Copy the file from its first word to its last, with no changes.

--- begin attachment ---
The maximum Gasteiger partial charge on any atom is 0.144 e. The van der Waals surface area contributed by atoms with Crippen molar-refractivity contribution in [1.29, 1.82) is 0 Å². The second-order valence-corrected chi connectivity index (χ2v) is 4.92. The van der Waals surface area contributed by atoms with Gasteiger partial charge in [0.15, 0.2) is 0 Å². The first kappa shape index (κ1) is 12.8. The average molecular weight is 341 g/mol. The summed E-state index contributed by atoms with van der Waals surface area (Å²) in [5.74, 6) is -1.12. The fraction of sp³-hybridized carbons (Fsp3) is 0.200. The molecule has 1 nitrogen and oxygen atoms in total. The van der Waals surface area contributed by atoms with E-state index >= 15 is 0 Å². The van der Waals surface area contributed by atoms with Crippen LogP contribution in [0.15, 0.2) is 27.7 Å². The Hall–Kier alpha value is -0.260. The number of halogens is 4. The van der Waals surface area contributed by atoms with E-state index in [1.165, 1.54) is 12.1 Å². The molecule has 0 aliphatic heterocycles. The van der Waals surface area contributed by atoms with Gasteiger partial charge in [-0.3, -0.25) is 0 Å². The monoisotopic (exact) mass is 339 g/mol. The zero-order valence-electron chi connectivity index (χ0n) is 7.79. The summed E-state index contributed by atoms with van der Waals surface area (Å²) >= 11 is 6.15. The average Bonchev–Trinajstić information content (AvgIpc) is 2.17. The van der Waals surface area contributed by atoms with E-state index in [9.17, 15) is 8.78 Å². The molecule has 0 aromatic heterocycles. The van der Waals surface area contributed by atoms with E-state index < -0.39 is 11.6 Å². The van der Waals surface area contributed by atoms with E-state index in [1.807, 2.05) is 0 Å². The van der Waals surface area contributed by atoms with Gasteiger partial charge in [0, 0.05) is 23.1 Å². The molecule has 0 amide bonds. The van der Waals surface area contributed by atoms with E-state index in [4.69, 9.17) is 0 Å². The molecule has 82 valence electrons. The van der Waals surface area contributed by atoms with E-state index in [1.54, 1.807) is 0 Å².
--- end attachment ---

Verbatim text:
The maximum Gasteiger partial charge on any atom is 0.144 e. The van der Waals surface area contributed by atoms with Crippen molar-refractivity contribution in [1.29, 1.82) is 0 Å². The second-order valence-corrected chi connectivity index (χ2v) is 4.92. The van der Waals surface area contributed by atoms with Gasteiger partial charge in [0.15, 0.2) is 0 Å². The first kappa shape index (κ1) is 12.8. The average molecular weight is 341 g/mol. The summed E-state index contributed by atoms with van der Waals surface area (Å²) in [5.74, 6) is -1.12. The fraction of sp³-hybridized carbons (Fsp3) is 0.200. The molecule has 1 nitrogen and oxygen atoms in total. The van der Waals surface area contributed by atoms with E-state index >= 15 is 0 Å². The van der Waals surface area contributed by atoms with Crippen LogP contribution in [0.15, 0.2) is 27.7 Å². The Hall–Kier alpha value is -0.260. The number of halogens is 4. The van der Waals surface area contributed by atoms with E-state index in [1.165, 1.54) is 12.1 Å². The molecule has 0 aliphatic heterocycles. The van der Waals surface area contributed by atoms with Gasteiger partial charge in [-0.3, -0.25) is 0 Å². The monoisotopic (exact) mass is 339 g/mol. The zero-order valence-electron chi connectivity index (χ0n) is 7.79. The summed E-state index contributed by atoms with van der Waals surface area (Å²) >= 11 is 6.15. The average Bonchev–Trinajstić information content (AvgIpc) is 2.17. The van der Waals surface area contributed by atoms with E-state index in [9.17, 15) is 8.78 Å². The molecule has 0 aromatic heterocycles. The van der Waals surface area contributed by atoms with E-state index < -0.39 is 11.6 Å². The van der Waals surface area contributed by atoms with E-state index in [1.807, 2.05) is 0 Å². The van der Waals surface area contributed by atoms with Gasteiger partial charge in [0, 0.05) is 23.1 Å². The molecule has 0 amide bonds. The van der Waals surface area contributed by atoms with E-state index in [4.69, 9.17) is 0 Å². The molecule has 82 valence electrons. The van der Waals surface area contributed by atoms with E-state index in [1.54, 1.807) is 0 Å².